by cheri sabraw
I’v been re-reading The Tibetan Book of Living and Dying.
This time around, I have taken with me a little piece of carry-on luggage that opens easily. Inside, a piece of weathered parchment is inscribed with the following message:
Look in instead of looking out.
This short directive is a beautiful idea, one that will remove grief, disappointment, anger, and fear.
What does it mean?
The Buddhist master who authored this book rendered this interpretation, paraphrased:
Looking out is about ego.
Looking in is about being attentive to enlightenment.
I spend too much time concerned about whether or not I am meeting expectation. Am I the right wife? the right mother? the right daughter? the right friend? the right grandmother? the right student?
Such mental frenzy is all about looking out, concerned that not meeting expectation will result in loss. At its core, it is about being alone in the world.
I’ve begun to look in more often. Looking in ironically takes you away from self.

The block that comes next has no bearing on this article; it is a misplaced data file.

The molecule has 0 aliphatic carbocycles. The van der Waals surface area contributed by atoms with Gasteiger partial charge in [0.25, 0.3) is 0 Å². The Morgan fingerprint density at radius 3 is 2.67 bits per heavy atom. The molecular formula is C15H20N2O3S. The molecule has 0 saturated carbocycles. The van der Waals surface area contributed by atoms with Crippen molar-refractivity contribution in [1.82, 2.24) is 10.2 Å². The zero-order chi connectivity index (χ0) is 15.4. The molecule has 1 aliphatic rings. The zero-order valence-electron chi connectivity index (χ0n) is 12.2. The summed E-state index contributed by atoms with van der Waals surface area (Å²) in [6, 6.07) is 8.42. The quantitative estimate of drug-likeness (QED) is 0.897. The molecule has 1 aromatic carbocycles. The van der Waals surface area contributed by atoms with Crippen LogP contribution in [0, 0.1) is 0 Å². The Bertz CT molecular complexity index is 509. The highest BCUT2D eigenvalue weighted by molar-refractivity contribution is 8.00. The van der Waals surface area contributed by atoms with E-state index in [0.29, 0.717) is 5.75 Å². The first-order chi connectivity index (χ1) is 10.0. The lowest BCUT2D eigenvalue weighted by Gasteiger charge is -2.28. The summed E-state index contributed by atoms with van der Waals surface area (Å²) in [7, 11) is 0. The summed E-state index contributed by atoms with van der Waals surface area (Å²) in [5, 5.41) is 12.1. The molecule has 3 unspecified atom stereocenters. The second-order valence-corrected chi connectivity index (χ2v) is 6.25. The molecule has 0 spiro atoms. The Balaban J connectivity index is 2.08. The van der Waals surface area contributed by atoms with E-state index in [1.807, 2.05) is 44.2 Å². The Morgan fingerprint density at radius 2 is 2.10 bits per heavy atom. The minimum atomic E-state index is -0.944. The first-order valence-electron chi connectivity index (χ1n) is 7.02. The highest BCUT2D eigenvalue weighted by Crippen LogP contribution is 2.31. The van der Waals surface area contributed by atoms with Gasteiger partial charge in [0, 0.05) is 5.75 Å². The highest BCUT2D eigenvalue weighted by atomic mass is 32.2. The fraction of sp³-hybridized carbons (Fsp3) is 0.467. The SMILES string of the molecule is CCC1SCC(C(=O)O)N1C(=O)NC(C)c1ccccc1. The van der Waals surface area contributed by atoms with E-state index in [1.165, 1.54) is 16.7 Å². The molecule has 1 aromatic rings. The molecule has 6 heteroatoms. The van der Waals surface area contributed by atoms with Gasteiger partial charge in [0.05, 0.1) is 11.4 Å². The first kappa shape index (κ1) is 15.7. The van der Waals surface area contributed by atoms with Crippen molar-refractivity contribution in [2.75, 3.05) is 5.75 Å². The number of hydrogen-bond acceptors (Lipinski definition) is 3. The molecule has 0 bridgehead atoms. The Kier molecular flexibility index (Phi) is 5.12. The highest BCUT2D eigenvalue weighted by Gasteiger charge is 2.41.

Looking in toward an enlightenment of soul begins the process of getting away from self ( my wardrobe, my reputation, my nails, my bank account, my big fat persona, my career, my writing…the list goes on like switchbacks down a steep ravine.)
Gradually, the ego settles down, surrendering to what cannot be controlled. The self contents itself with the way things just are. Whether or not someone acknowledges you, remembers you, or admires you become secondary to your goal: to focus on a life of compassion, good deeds, and thoughtfulness.
Whenever your breath is quick, your muscles tight, your jaw set, or your hands clenched, you are looking out.
When your words are gentle and your intentions pure, you are looking in.
It’s as simple (not) as that.